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Did a Prominent Texas Pastor Really Flip-Flop and Endorse San Antonio's Gay Ordinance Proposal?

Did a Prominent Texas Pastor Really Flip-Flop and Endorse San Antonio's Gay Ordinance Proposal?

"...the freedom of speech, the freedom of exercise of religion and the ability for people of faith to serve on City Council..."

Did a popular Texas pastor flip-flop and come out in support of a controversial "gay ordinance" that would penalize those who may have spoken out against homosexuality in past? That's what a local news outlet claimed recently -- but now the pastor's camp tells TheBlaze it isn't true.

Recently, questions emerged after the San Antonio News-Express reported that Pastor John Hagee, a prominent Christian preacher who has spoken out openly against San Antonio's proposed non-discrimination amendments, flip-flopped from the pulpit and changed his stance. But the outlet has been forced to amend its story.

As TheBlaze previously reported, furor erupted over the city's proposed non-discrimination ordinance -- which would have essentially banned any citizen who has shown a bias in "word or deed" in the areas of sexual orientation and sexual identity from serving on local government commissions would seemingly prevent traditional marriage supporters from serving in public roles. It sparked questions about how the local government there will treat Christians and others who reject same-sex marriage.

If you're looking for a refresher on the non-discrimination clause, here's more on the initial debate:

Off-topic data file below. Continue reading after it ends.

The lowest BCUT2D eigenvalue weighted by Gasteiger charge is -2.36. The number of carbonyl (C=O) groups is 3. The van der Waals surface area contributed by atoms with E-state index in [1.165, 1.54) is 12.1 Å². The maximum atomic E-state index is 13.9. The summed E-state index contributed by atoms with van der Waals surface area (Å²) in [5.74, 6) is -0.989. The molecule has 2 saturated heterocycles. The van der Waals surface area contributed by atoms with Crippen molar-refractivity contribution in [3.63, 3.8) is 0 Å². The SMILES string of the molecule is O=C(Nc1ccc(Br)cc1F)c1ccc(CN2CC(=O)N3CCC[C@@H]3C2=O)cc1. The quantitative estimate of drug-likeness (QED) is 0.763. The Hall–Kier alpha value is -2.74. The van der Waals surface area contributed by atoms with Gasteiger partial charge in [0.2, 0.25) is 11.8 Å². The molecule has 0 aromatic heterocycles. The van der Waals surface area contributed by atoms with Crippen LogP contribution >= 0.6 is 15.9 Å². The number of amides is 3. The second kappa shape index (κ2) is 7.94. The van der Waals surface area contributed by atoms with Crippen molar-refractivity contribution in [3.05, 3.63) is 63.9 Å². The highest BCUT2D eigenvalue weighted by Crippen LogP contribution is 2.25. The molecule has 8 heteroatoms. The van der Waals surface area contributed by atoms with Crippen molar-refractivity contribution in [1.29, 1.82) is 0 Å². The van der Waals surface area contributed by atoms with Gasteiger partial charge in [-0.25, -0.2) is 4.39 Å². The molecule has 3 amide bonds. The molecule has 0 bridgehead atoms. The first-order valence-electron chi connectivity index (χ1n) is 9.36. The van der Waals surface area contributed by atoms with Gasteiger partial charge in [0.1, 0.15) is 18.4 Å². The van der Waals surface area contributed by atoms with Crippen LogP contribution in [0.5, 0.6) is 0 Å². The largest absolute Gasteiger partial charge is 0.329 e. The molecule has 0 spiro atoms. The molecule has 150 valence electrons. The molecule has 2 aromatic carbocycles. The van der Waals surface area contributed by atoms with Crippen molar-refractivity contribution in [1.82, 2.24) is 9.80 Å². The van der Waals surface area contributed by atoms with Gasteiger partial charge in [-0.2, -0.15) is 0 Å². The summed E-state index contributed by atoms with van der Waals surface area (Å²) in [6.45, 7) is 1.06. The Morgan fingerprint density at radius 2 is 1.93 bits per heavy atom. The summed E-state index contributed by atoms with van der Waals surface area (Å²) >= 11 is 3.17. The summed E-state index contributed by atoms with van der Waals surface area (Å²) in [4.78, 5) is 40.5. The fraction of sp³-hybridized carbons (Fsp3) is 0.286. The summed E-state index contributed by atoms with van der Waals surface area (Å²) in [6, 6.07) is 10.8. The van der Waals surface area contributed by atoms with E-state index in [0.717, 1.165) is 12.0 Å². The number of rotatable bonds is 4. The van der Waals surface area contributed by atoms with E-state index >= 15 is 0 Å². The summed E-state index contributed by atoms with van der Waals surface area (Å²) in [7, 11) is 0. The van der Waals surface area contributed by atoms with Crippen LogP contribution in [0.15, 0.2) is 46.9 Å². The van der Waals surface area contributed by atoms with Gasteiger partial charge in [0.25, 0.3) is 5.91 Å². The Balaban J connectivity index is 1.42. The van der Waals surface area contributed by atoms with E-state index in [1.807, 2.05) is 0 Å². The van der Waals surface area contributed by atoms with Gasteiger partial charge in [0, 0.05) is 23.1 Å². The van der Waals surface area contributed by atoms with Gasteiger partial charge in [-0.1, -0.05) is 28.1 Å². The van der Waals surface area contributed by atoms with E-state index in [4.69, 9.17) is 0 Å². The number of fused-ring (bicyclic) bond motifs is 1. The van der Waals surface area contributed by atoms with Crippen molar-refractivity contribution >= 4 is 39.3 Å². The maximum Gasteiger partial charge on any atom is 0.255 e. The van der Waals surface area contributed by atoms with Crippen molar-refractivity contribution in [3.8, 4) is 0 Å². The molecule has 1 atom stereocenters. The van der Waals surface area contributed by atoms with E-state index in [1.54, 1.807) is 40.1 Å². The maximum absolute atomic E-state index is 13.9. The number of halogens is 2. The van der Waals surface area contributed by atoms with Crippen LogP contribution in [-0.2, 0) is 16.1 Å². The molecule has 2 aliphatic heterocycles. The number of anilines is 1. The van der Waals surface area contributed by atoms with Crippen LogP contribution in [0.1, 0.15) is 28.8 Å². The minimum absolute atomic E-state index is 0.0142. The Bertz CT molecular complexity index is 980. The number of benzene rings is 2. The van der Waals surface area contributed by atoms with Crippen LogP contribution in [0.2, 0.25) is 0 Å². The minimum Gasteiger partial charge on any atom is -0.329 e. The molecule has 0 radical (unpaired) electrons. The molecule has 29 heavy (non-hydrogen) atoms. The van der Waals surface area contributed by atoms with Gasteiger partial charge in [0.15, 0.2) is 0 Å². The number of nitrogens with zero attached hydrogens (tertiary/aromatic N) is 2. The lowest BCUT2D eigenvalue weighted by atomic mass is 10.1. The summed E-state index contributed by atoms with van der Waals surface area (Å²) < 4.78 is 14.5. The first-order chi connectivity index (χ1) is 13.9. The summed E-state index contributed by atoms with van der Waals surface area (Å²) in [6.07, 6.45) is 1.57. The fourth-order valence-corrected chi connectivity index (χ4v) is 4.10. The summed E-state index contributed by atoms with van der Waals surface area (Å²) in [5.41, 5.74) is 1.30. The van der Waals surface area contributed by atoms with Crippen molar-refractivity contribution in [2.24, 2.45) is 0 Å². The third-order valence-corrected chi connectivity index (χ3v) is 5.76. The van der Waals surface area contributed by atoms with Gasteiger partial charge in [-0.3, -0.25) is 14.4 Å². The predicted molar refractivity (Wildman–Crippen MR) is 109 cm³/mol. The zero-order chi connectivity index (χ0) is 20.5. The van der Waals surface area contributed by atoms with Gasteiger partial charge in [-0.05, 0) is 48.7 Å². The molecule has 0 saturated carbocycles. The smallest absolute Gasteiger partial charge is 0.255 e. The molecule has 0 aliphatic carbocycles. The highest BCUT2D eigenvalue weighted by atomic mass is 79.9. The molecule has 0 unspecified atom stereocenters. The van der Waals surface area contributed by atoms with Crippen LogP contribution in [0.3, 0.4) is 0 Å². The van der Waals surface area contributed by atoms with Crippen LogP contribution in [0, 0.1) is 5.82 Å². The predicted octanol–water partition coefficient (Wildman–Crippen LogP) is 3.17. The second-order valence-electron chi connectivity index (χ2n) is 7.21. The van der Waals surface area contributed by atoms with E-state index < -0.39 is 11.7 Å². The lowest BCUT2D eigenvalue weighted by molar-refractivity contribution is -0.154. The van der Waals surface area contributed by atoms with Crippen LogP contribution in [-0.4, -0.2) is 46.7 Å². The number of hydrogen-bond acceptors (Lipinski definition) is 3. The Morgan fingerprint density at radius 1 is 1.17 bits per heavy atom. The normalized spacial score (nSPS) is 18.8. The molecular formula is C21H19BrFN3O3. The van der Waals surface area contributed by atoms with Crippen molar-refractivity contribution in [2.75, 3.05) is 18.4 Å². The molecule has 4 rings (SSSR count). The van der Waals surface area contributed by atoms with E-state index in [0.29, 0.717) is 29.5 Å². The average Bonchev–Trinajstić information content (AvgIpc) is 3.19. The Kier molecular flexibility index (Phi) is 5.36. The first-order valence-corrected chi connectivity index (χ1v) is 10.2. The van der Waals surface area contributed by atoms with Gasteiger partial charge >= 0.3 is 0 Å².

The most recent development surrounding the ordinance began on Sunday, when the San Antonio Express-News issued a surprising claim that Hagee, who previously voiced opposition to the ordinance, is now endorsing the measure -- and that he announced his change-of-heart during church services over the weekend. A statement from the pastor that was issued to TheBlaze on Monday seemingly contradicts the claim.

In it, Hagee noted that he has not endorsed the measure and that he merely told his congregation that he is encouraged by the changes that were made to the contentious language. His comments, he charged, were simply not meant to be seen as an endorsement.

"The San Antonio Express News has corrected their misleading headline and the erroneous assertion that I supported this city ordinance," Hagee said in his statement.

Initially, the outlet reported that Hagee confirmed to his church that the controversial language that was making waves has been removed from the proposed changes to the non-discrimination clause. The preacher apparently also told parishioners that he had met with Councilman Diego Bernal, who proposed the non-discrimination protections in the first place, to dialogue about the text amendments before issuing his ideological reversal.

In his press release, though, Hagee clarified what unfolded.